Pierre Franey's enthusiasm for his environment is reminiscent of the title song in the Broadway play ''Most Happy Fellow.'' Franey is supremely happy living in a rich agricultural area on the ocean where there are plenty of native vegetables, herbs, and fresh fish, plus friends and family who enjoy having him do the cooking.
''When the days grow hot, I move to my summer place on Gardiners Bay at the eastern end of Long Island, not far away,'' he says. ''It's my seasonal trade-off.''
This is his modest beach house, where he spends as much time as he can, even when the weather isn't very hot.
It's a very small place. There's hardly room in the tiny kitchen to wash dishes, let alone cook the wonderful French, American, and other dishes that have made him a famous chef and well-read food writer for the New York Times.
The house is right on the beach, with lots of sun, sand, and sea breezes, as well as a kitchen garden full of ripe, red tomatoes; bushy basil; tarragon; and thyme. ''It's well worth the kitchen inconveniences,'' he says.
''Next to fishing, the thing I like most about summer is cooking outdoors,'' he commented in an interview at the beach which also included a visit to the much-photographed Franey kitchen in his year-round house, a kitchen he designed himself.
On the little beach he sautes, poaches, and barbecues all kinds of delicious foods, including fish and many of the other good things he writes about.
In summer, he says, he never tires of cooking, serving, and eating bluefish. But he also likes to cook mussels, clams, lobsters, trout, and salmon, as well as porgies, mackerel, flounder, fluke, and weakfish.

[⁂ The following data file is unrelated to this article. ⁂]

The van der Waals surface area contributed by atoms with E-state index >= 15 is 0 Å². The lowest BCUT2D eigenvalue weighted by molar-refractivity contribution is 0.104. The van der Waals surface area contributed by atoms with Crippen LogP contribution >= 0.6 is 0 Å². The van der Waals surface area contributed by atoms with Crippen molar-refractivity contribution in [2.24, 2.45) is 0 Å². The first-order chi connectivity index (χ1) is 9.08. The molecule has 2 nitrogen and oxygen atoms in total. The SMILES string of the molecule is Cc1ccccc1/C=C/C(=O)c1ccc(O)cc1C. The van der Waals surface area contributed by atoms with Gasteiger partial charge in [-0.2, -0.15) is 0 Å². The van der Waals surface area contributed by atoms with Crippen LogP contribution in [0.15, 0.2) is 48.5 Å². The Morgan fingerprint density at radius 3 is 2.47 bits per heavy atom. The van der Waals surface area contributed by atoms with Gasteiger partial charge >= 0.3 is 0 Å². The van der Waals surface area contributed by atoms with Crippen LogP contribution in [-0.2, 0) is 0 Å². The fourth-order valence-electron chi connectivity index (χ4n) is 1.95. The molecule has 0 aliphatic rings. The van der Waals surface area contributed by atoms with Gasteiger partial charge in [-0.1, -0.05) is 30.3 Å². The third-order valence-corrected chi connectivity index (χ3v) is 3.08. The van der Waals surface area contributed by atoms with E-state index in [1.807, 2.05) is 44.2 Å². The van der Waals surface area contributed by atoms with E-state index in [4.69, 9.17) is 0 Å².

This is the place where the family has spent summers, weekends, and holidays for the past 25 years or so - where the children learned to swim, sail, and fish and where Betty, Mrs. Franey, became involved in conservation and the Springs Improvement Society.
The day I was there, the beach was beautiful and son Jacques, who would like to have a restaurant some day, was home for the weekend from Cornell University, where he studies hotel management.
Jacques collected driftwood on the beach as his father told me about the grill he had had made-to-order, because he found camping stoves were not sturdy enough and hibachis too limiting.
''I wanted to be able to do some really ambitious cooking outdoors, like poaching fish,'' he said. ''But I needed equipment I could easily carry in and out of the house and fit in the trunk of the car.''
So he designed his own device, which is sturdy and large enough for one cut-up chicken and a couple of pounds of sliced potatoes and sliced onions. It is excellent for sauteing trout, several at a time, he said.
There are directions for making the grill, and for making an inexpensive smokehouse, in ''Pierre Franey's Kitchen,'' which he wrote with Richard Flaste, (Times Books, $14.95).
This book draws on the wealth of information that has appeared in the Pierre Franey column ''Kitchen Equipment'' and on his 40 years of cooking experience.
In the book, he selects 101 kitchen implements and tells how to choose them and how to use them, sharing recipes for each one.